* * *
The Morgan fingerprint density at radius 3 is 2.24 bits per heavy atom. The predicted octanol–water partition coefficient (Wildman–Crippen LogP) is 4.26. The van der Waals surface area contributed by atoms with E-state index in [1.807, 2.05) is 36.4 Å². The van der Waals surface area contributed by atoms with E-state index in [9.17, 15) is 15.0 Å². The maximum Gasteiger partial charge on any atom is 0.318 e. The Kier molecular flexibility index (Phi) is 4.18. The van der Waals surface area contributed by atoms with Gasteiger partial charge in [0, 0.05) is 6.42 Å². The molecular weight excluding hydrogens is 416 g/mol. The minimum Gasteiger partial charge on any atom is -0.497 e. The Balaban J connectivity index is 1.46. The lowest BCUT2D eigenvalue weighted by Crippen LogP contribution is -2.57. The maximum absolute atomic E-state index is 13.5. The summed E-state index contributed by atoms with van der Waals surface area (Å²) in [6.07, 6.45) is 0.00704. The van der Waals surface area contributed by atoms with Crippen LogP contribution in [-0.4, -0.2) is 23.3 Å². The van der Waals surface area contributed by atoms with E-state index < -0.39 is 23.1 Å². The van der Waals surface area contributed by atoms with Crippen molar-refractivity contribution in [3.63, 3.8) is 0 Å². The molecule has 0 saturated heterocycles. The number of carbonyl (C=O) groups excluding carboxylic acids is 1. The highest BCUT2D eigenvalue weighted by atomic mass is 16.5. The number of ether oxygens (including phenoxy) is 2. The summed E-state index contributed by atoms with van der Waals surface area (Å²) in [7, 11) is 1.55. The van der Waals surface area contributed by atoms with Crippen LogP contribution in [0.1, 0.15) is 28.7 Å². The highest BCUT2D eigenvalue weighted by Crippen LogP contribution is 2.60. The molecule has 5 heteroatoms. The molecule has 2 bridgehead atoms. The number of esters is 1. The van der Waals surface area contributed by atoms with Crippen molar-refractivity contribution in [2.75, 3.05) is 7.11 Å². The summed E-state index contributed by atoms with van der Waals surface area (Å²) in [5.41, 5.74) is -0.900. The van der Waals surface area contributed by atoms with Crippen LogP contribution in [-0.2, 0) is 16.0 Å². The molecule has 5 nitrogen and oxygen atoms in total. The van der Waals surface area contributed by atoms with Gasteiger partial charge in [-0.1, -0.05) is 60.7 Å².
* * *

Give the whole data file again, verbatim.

The Morgan fingerprint density at radius 3 is 2.24 bits per heavy atom. The predicted octanol–water partition coefficient (Wildman–Crippen LogP) is 4.26. The van der Waals surface area contributed by atoms with E-state index in [1.807, 2.05) is 36.4 Å². The van der Waals surface area contributed by atoms with E-state index in [9.17, 15) is 15.0 Å². The maximum Gasteiger partial charge on any atom is 0.318 e. The Kier molecular flexibility index (Phi) is 4.18. The van der Waals surface area contributed by atoms with Gasteiger partial charge in [0, 0.05) is 6.42 Å². The molecular weight excluding hydrogens is 416 g/mol. The minimum Gasteiger partial charge on any atom is -0.497 e. The Balaban J connectivity index is 1.46. The lowest BCUT2D eigenvalue weighted by Crippen LogP contribution is -2.57. The maximum absolute atomic E-state index is 13.5. The summed E-state index contributed by atoms with van der Waals surface area (Å²) in [6.07, 6.45) is 0.00704. The van der Waals surface area contributed by atoms with Crippen LogP contribution in [-0.4, -0.2) is 23.3 Å². The van der Waals surface area contributed by atoms with E-state index < -0.39 is 23.1 Å². The van der Waals surface area contributed by atoms with Crippen molar-refractivity contribution in [3.63, 3.8) is 0 Å². The molecule has 0 saturated heterocycles. The number of carbonyl (C=O) groups excluding carboxylic acids is 1. The highest BCUT2D eigenvalue weighted by atomic mass is 16.5. The number of ether oxygens (including phenoxy) is 2. The summed E-state index contributed by atoms with van der Waals surface area (Å²) in [7, 11) is 1.55. The van der Waals surface area contributed by atoms with Crippen LogP contribution in [0.1, 0.15) is 28.7 Å². The highest BCUT2D eigenvalue weighted by Crippen LogP contribution is 2.60. The molecule has 5 heteroatoms. The molecule has 2 bridgehead atoms. The number of esters is 1. The van der Waals surface area contributed by atoms with Crippen molar-refractivity contribution in [2.75, 3.05) is 7.11 Å². The summed E-state index contributed by atoms with van der Waals surface area (Å²) in [5.41, 5.74) is -0.900. The van der Waals surface area contributed by atoms with Crippen LogP contribution in [-0.2, 0) is 16.0 Å². The molecule has 5 nitrogen and oxygen atoms in total. The van der Waals surface area contributed by atoms with Gasteiger partial charge in [-0.1, -0.05) is 60.7 Å².